A summer of fairly unremitting rain has done wonders for the weeds in our field, which have flourished amid the dung we so thoughtfully ploughed in. We have just about managed to keep what will be the vegetable plot weed free – but the rest of field is now so high with weeds that it is possible to lose the children entirely in amongst it all.
On a positive note, the bird and insect-friendly seeds that we sowed back in June have come up and we have an abundance of wild flowers. I’ve been checking on the few days that are dry and am gratified to note that these have a healthy amount of honey bees on them – as well as an assortment of butterflies, which may help to explain why I have no leaves left on my broccoli plants.
The jungle-like conditions are also of great interest to pheasants, which have very bravely set up home despite the predatory nature of our cats and eldest son, who is desperate to catch one. The dog too enjoys the opportunities the undergrowth provides, most notably as cover so she can sneak up to the gate and cavort and bound with passing dogs and their walkers.
Predictably, therefore, we had our first tick to deal with this week. I hate ticks and spent half the afternoon trying to convince myself that the protuberance from the dog’s belly was an unexpected new nipple. But after she rolled over for the fifth time for a tummy tickle, I could pretend to myself no longer and action was required.
Removing a tick is notoriously difficult. They attach themselves so firmly to the flesh that just simply picking them off is nigh-on impossible. The main danger being that if you do give it a good old yank there is a high possibility that its head will stay burrowed in the dog, where it will probably become infected and all manner of horribleness ensue.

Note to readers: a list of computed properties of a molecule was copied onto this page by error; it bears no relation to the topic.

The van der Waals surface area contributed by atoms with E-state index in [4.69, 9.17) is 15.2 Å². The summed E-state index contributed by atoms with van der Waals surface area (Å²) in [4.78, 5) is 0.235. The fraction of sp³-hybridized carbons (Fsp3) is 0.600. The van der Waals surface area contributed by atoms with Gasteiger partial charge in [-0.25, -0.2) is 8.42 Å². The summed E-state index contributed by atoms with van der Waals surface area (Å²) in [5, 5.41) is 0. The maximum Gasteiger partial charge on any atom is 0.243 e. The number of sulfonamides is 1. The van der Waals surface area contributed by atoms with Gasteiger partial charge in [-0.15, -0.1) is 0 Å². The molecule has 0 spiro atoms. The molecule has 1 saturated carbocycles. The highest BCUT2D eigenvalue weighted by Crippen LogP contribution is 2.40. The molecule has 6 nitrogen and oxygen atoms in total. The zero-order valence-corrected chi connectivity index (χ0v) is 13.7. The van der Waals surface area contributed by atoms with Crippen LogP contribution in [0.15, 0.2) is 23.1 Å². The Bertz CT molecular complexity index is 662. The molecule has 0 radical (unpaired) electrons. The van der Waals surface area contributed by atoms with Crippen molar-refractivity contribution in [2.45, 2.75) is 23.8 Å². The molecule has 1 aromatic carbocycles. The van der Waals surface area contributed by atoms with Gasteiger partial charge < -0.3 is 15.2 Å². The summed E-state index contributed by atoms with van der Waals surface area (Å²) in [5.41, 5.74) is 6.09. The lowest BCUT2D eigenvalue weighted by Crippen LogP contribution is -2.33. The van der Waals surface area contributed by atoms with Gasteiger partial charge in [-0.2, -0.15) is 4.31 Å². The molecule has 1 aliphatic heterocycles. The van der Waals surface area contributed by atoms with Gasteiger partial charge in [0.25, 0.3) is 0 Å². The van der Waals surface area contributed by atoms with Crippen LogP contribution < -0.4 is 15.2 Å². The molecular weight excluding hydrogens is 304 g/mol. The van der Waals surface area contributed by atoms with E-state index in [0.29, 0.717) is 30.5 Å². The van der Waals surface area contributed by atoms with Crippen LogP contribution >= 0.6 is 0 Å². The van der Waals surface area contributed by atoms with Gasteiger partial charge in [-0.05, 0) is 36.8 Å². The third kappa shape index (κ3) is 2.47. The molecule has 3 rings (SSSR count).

There are a number of schools of thought on the best way to remove a tick. One of which is to apply a lighted match or cigarette end to its bottom, which causes it to release its jaws in surprise – as you would. However, I can testify that dogs do not generally enjoy having lighted matches or cigarettes applied near their flesh. I once worked for a gloriously chaotic press agency to which the news editor used to bring his large, shaggy and insatiably greedy dog, Siva (named after a famous India cricketer, not the god). Myself and a colleague spent one memorable afternoon – when we should have been flogging stories to the tabloids – torturing poor Siva with a cigarette trying to remove a tick from near her ear. Since she was not a willing party the tick removal operation was not a success.
I therefore vetoed that idea, not least because I gave up smoking a long time ago. Instead I liberally coated the tick in butter. Ticks are such efficient parasites that they have mastered the ability to breathe through their skin so their head can stay with the important process of eating. An ability I can see the upside of. Anyway, they’re not so clever that they can breathe through a thin film of dairy produce. The downside of this technique is that they have a tendency to drop off the host in order to recover, before attaching themselves to something new – like a child.
But I managed to catch it while it was still attached and less committed to eating, and pulled it out with a sharp twist of a pair of tweezers. It was then that I decided we should all look at the tick under a powerful magnifying glass. It’s a home education thing, nothing much gets past the magnifying glass – daddy long-leg wings, dead wasps, rabbit poo, mouldy teabags – they all go under. But take a tip from me, if you want to sleep well at night or enjoy eating ever again, don’t look at a live tick in close up. Basically, they are just mouthparts attached to an greenish/grey oval sac with nasty little black legs like thick beard stubble that wave around grotesquely – Dr Who has yet to come up with something so hideously terrifying.